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Statement of the
Justice and Peace Commission
Assembly of Catholic Ordinaries in the Holy Land

11 Jul 2014

Call for a Courageous Change

“A voice is heard in Ramah, lamentation and bitter weeping. Rachel is weeping for her children; she refuses to be comforted for her children, because they are no more” (Jeremiah 31:15).

A reality of violence and mourning

Israel and Palestine are echoing with the cry of mothers and fathers, brothers and sisters, loved ones of the young people who have fallen victim to the latest round in the cycle of violence that plagues this land. Some of their faces are well known because the media have covered in detail their lives, interviewing their parents, bringing them alive in our imaginations, whereas others — by far more numerous — are mere statistics, nameless and faceless. The selective coverage, mourning and memory are themselves part of the cycle of violence.

We offer our sincere condolences to all those in mourning, Israelis and Palestinians. We must continue to pray that those that have fallen recently will be the last to die violent deaths in this escalation of hatred and vengeance.

A language that breeds violence

“The tongue is a small member, yet it boasts of great exploits. How great a forest is set ablaze by a small fire! And the tongue is a fire. The tongue is placed among our members as a world of iniquity; it stains the whole body, sets on fire the cycle of nature, and is itself set on fire by hell. (…) With it we bless the Lord and Father, and with it we curse those who are made in the likeness of God (James 3:5-6. 9).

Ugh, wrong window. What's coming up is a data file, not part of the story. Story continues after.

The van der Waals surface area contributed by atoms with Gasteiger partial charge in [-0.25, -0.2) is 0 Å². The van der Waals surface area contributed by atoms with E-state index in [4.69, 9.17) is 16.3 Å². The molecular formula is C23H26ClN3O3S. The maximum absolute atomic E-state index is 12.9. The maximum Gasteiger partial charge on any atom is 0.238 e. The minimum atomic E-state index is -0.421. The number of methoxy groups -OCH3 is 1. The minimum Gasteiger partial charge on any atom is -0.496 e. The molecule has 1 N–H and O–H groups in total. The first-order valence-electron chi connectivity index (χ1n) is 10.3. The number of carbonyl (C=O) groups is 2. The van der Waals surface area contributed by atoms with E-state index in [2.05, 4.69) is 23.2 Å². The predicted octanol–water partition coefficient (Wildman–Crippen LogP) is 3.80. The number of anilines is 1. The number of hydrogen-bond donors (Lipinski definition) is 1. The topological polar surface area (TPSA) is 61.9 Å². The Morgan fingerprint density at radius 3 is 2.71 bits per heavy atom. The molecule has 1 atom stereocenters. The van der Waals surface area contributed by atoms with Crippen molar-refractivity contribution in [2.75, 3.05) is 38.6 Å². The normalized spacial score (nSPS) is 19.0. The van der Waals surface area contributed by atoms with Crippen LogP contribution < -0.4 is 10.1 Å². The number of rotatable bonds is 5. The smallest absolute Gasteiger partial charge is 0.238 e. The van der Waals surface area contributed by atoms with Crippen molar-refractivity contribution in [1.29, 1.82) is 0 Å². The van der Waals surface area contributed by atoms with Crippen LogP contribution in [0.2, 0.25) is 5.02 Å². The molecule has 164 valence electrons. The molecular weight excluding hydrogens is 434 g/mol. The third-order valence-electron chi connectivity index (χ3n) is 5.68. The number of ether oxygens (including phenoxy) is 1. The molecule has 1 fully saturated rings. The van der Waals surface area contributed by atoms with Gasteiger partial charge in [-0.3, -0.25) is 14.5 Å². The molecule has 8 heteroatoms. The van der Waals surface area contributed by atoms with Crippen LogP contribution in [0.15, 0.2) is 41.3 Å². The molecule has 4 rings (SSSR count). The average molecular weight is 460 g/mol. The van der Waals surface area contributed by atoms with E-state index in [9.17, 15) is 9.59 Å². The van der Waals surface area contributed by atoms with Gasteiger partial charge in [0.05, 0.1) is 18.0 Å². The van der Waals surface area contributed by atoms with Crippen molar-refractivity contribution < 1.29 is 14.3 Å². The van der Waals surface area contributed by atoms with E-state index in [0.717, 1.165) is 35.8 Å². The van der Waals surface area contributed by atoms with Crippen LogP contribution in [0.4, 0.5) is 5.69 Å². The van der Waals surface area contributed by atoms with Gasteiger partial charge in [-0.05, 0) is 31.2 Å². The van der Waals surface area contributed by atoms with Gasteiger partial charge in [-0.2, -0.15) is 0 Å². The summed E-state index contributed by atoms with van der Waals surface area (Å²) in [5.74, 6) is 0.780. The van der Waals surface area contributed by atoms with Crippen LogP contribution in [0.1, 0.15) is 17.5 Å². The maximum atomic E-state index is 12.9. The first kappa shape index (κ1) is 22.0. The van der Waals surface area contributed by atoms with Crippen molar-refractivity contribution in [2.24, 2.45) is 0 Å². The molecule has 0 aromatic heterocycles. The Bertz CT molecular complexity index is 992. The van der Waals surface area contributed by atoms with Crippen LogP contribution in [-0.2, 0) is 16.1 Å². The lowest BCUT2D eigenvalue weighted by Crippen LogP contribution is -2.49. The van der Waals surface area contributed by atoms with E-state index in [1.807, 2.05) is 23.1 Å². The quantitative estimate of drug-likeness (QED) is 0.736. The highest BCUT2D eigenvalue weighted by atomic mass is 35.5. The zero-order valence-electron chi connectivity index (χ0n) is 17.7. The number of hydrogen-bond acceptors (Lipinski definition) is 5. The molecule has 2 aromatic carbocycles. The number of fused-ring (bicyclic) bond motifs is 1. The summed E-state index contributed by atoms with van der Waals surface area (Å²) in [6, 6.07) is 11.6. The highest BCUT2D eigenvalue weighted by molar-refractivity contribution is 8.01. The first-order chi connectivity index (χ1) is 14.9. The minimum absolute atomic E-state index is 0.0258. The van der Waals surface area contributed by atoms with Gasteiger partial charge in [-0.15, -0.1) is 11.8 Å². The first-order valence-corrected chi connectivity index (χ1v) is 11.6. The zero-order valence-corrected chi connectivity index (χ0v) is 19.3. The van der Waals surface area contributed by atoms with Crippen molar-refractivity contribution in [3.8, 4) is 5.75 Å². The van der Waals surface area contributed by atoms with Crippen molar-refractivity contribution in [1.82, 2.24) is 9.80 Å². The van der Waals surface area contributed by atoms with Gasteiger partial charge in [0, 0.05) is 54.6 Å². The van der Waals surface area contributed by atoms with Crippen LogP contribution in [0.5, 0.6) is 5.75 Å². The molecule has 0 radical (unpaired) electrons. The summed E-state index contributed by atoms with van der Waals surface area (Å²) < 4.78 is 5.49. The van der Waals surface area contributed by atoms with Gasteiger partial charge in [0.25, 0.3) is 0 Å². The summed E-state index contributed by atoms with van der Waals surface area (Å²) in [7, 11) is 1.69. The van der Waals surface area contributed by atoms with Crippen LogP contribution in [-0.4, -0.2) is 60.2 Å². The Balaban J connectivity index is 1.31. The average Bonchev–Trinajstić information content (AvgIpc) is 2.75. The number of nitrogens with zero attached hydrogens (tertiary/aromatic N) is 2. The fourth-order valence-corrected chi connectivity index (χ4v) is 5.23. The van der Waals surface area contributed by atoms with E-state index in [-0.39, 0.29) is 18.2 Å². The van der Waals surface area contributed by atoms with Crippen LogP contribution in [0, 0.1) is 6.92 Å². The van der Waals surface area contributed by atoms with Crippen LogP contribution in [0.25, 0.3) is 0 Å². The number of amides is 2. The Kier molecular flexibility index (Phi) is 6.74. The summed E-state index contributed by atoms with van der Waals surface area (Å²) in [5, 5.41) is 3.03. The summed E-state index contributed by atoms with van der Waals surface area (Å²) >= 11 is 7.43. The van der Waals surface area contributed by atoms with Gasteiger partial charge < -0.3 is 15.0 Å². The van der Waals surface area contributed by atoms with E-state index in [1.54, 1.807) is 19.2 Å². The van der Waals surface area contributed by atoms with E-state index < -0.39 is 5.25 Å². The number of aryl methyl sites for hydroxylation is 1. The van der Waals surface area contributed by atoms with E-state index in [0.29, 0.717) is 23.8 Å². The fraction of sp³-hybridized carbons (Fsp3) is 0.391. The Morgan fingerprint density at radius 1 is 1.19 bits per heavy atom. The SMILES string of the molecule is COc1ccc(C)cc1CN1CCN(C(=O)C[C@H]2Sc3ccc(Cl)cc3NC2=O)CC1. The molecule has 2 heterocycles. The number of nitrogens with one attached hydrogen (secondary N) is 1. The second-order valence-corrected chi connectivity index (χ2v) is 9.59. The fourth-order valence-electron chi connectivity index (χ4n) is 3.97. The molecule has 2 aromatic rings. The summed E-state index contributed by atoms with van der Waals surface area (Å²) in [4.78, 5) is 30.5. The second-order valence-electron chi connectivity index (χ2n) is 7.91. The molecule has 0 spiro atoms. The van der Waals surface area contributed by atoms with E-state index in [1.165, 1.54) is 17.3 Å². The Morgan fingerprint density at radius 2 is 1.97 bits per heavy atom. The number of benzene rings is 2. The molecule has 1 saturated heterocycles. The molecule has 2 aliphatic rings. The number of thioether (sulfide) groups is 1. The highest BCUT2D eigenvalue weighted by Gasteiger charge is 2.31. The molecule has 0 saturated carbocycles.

Our hope to bring the cycle of violence to an end is shattered by the irresponsible language of collective punishment and revenge that breeds violence and suffocates the emergence of any alternative. Many in positions of power and political leadership remain entrenched, not only unwilling to enter into any real and meaningful process of dialogue but also pouring oil on the fire with words and acts that nurture the conflict.

The violent language of the street in Israel that calls for vengeance is fed by the attitudes and expressions of a leadership that continues to foster a discriminatory discourse promoting exclusive rights of one group and the occupation with all of its disastrous consequences.

Settlements are built, lands are confiscated, families are separated, loved ones are arrested and even assassinated. The occupation leadership seems to believe that the occupation can be victorious by crushing the will of the people for freedom and dignity. They seem to believe that their determination will ultimately silence opposition and transform wrong into right.

The violent language of the Palestinian street that calls for vengeance is fed by the attitudes and expressions of those who have despaired of any hope to reach a just solution to the conflict through negotiations. Those who seek to build a totalitarian, monolithic society, in which there is no room for any difference or diversity, gain popular support, exploiting this situation of hopelessness. To these we also say: Violence as a response to violence breeds only more violence.

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